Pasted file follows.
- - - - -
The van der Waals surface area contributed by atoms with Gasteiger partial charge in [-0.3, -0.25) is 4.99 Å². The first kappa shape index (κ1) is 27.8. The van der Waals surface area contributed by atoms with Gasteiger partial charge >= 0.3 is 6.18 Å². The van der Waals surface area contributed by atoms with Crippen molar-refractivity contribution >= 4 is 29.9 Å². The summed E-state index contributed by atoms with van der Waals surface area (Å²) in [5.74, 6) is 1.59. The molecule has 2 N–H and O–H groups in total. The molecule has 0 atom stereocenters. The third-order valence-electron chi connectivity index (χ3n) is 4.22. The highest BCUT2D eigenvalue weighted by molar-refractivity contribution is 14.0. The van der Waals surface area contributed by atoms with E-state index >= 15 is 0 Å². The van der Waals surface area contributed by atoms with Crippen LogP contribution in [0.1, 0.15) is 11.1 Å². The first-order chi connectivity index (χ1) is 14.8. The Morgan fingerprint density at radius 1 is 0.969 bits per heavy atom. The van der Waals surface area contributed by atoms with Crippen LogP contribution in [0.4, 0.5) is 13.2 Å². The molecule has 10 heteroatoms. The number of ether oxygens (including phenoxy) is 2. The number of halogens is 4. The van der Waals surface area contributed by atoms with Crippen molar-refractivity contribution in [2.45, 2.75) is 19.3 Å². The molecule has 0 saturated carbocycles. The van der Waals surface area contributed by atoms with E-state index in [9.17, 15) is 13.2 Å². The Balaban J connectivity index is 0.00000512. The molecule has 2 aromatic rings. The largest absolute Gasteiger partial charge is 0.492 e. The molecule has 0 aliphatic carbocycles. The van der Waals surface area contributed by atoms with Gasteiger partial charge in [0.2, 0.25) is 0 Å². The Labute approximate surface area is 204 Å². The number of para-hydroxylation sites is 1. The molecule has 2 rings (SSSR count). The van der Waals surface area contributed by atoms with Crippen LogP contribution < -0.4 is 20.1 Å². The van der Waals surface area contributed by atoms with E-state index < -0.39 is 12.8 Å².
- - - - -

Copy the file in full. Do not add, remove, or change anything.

The van der Waals surface area contributed by atoms with Gasteiger partial charge in [-0.3, -0.25) is 4.99 Å². The first kappa shape index (κ1) is 27.8. The van der Waals surface area contributed by atoms with Gasteiger partial charge >= 0.3 is 6.18 Å². The van der Waals surface area contributed by atoms with Crippen molar-refractivity contribution >= 4 is 29.9 Å². The summed E-state index contributed by atoms with van der Waals surface area (Å²) in [5.74, 6) is 1.59. The molecule has 2 N–H and O–H groups in total. The molecule has 0 atom stereocenters. The third-order valence-electron chi connectivity index (χ3n) is 4.22. The highest BCUT2D eigenvalue weighted by molar-refractivity contribution is 14.0. The van der Waals surface area contributed by atoms with E-state index >= 15 is 0 Å². The van der Waals surface area contributed by atoms with Crippen LogP contribution in [0.1, 0.15) is 11.1 Å². The first-order chi connectivity index (χ1) is 14.8. The Morgan fingerprint density at radius 1 is 0.969 bits per heavy atom. The van der Waals surface area contributed by atoms with Crippen LogP contribution in [0.4, 0.5) is 13.2 Å². The molecule has 10 heteroatoms. The number of ether oxygens (including phenoxy) is 2. The number of halogens is 4. The van der Waals surface area contributed by atoms with Crippen molar-refractivity contribution in [2.45, 2.75) is 19.3 Å². The molecule has 0 saturated carbocycles. The van der Waals surface area contributed by atoms with E-state index in [9.17, 15) is 13.2 Å². The Balaban J connectivity index is 0.00000512. The molecule has 2 aromatic rings. The largest absolute Gasteiger partial charge is 0.492 e. The molecule has 0 aliphatic carbocycles. The van der Waals surface area contributed by atoms with Gasteiger partial charge in [0.2, 0.25) is 0 Å². The Labute approximate surface area is 204 Å². The number of para-hydroxylation sites is 1. The molecule has 2 rings (SSSR count). The van der Waals surface area contributed by atoms with Crippen LogP contribution < -0.4 is 20.1 Å². The van der Waals surface area contributed by atoms with E-state index < -0.39 is 12.8 Å².